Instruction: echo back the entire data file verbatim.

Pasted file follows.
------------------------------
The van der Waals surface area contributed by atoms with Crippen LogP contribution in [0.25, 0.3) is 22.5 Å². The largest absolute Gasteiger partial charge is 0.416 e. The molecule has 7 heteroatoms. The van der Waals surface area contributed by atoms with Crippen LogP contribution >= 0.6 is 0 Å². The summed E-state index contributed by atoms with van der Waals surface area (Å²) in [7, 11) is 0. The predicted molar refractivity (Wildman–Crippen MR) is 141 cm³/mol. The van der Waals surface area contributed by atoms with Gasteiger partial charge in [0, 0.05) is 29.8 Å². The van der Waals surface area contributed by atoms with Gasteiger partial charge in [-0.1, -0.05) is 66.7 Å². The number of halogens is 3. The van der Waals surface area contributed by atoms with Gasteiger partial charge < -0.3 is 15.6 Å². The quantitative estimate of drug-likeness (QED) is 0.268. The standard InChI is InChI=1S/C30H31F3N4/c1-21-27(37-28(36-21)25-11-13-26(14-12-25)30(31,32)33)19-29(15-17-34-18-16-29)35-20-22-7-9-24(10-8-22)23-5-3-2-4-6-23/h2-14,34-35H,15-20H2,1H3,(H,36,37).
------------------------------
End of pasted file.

The van der Waals surface area contributed by atoms with Crippen LogP contribution in [0.25, 0.3) is 22.5 Å². The largest absolute Gasteiger partial charge is 0.416 e. The molecule has 7 heteroatoms. The van der Waals surface area contributed by atoms with Crippen LogP contribution >= 0.6 is 0 Å². The summed E-state index contributed by atoms with van der Waals surface area (Å²) in [7, 11) is 0. The predicted molar refractivity (Wildman–Crippen MR) is 141 cm³/mol. The van der Waals surface area contributed by atoms with Gasteiger partial charge in [0, 0.05) is 29.8 Å². The van der Waals surface area contributed by atoms with Gasteiger partial charge in [-0.1, -0.05) is 66.7 Å². The number of halogens is 3. The van der Waals surface area contributed by atoms with Gasteiger partial charge < -0.3 is 15.6 Å². The quantitative estimate of drug-likeness (QED) is 0.268. The standard InChI is InChI=1S/C30H31F3N4/c1-21-27(37-28(36-21)25-11-13-26(14-12-25)30(31,32)33)19-29(15-17-34-18-16-29)35-20-22-7-9-24(10-8-22)23-5-3-2-4-6-23/h2-14,34-35H,15-20H2,1H3,(H,36,37).